Managing the Occupation: Syriza Wins Again, … on Behalf of the Banksters

Global Research, September 22, 2015

syrizaGreeks are the victim[s] of anti-democratic and criminal policies that carry with them the threat of a humanitarian crisis. Zoi Konstantopoulou, The Daily Beast, Sep 20, 2015

Alexis Tsipras of Syriza has clearly decided that the election is one of the best ways of sanctifying controversial programs. (Greece has had five in six years.) Earlier this year, having promised an anti-austerity stance, Tsipras gradually, then dramatically, changed his tune. Syriza, it seemed, was shedding its skin in government. They were becoming the very managing technocrats they had despised.

The Troika, breathing heavily down Tsipras’ neck, and the economic fundamentalists insisting that belt tightening, slashing budgets and imposed taxes were the way to go, got what they wanted: Greek capitulation. The stormy narrative of blackmail, giving Greek citizens the impression that a vote against any austerity measure directed by the EU and facilitated by the banking system would be a vote against Europe, had worked.

This message certainly got through to Tsipras, who started to veer erratically despite claiming to be a shining hope against the Troika’s financial vultures. While he did have the mandate to fall back on in July, loans were maturing and payments due. His justification for then accepting yet another bailout package, this time over three years totalling $97 billion, seemed like a total surrender. As he prevaricated, the economic situation worsened further, and banking restrictions were introduced to prevent a run.

The move by Tsipras was justified using the EU’s rhetoric: not accepting the very bailout he had campaigned against meant an effective withdrawal from the union. Tsipras was placing country above party, a curious term of reference given that his country was effectively being bargained away. This all seemed a cruel act of bandaging, a temporary suspension of chaos.

The anti-austerity advocates who insisted that a program without actual incentives for economic growth was no program at all, were shunted aside. The finance minister Yanis Varoufakis received what effectively were marching orders to pacify the stormy waters of negotiation and was left battling the bailout measures as a backbencher.

As Tariq Ali suggested, the date of “12 July 2015, when Tsipras agreed to the EU’s terms, will become as infamous as 21 April 1967.” One coup, effectively, entailed finance and the banksters; the other, tanks and the military junta.

This election, precipitated by Tsipras’ loss of a parliamentary majority, was effectively an attempt to quell the influence of the anti-austerity camp within Syriza itself. Some had left to form the Popular Unity party (LEA), though it fell short of the parliamentary threshold of 3 percent. “We lost the battle, but not the war,” claimed the new party’s head, Panagiotis Lafazanis, Tspiras’ disgruntled former energy minister.

Effectively, the anti-bailout grouping has been reduced to those among the extreme nationalist Gold Dawn and Communist Party within parliament, and Popular Unity from without. This is a far cry from January, when the austerity campers were given the fright of their lives with Syriza’s victory.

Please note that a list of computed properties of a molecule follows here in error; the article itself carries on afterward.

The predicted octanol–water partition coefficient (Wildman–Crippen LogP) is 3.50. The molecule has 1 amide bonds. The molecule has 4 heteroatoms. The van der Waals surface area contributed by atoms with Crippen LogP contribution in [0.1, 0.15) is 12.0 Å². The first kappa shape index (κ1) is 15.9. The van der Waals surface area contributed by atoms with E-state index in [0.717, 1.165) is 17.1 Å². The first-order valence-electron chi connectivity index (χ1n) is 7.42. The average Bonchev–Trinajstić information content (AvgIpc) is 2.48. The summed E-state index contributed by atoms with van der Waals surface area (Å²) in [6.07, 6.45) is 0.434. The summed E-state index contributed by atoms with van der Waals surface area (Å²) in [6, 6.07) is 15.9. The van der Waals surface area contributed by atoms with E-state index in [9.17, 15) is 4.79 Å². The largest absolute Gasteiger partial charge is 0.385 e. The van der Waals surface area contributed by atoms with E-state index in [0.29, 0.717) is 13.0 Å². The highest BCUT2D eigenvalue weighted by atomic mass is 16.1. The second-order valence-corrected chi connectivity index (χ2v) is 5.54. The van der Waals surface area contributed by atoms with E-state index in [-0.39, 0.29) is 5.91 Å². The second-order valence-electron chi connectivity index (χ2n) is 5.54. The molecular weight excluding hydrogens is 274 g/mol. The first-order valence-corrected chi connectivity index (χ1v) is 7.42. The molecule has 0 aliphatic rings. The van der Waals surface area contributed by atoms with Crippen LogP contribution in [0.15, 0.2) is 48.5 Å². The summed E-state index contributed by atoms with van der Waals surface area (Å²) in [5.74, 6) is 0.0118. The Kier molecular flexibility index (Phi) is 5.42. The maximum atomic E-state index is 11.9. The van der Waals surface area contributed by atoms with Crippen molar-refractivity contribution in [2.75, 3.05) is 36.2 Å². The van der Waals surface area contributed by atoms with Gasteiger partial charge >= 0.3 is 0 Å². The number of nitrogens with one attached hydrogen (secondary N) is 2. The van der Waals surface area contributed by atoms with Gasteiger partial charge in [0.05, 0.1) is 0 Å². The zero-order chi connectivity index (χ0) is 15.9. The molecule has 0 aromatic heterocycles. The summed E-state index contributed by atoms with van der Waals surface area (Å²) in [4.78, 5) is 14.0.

Opponents this time around were hoping that the coalition had been sufficiently weakened by the loss of its majority in July for New Democracy to take over, but there is, in substance, very little difference between the main parties. This was Tsipras in the realm of cosmetics and appearances, retaining some modified slogans, and still giving the impression that Syzira was the barnstorming party of old. It seemed an exhausted vote over terms people already knew would be implemented, irrespective of who won.Syriza got 35.5 percent to New Democracy’s 28.2, and Tsipras is now in a situation he was in before, negotiating with Panos Kammenos of the Independent Greeks Party, who should seriously consider renaming his party with the “Independent” tag dropped.

The language from EU ministers to this election result was certainly less hostile than it had been in earlier July, when Greek electors voted to repudiate the terms of the third EU bailout in the July 5 referendum. Tsipras was doing what was expected: shoring up support in parliament to keep the creditors happy.

EU Commission spokesman Margaritis Schinas represented the mood in purely financial terms. The EU, he claimed, was pleased at the “ample representation of pro-European political parties in the Greek parliament, defending the need for a strong Europe within the euro area.”[1] Never mind a weaker, unequal Greece – all was being done for the euro.

For all that, the leopards of EU administration have not changed their spots. Martin Schulz, the European parliament’s president, could not resist that habitual anti-democratic tendency from Brussels, calling Tsipras “a second time to ask him why he was continuing a coalition with this strange, far-right party.”

What this election result simply does is prolong the anti-democratic program of suffering, with an electoral gloss that gives the impression that Greece’s sovereignty has somehow been spared. Subjugation, in other words, will continue. The financial occupation of Greece must, after all, be managed.

Dr. Binoy Kampmark was a Commonwealth Scholar at Selwyn College, Cambridge. He lectures at RMIT University, Melbourne. Email:



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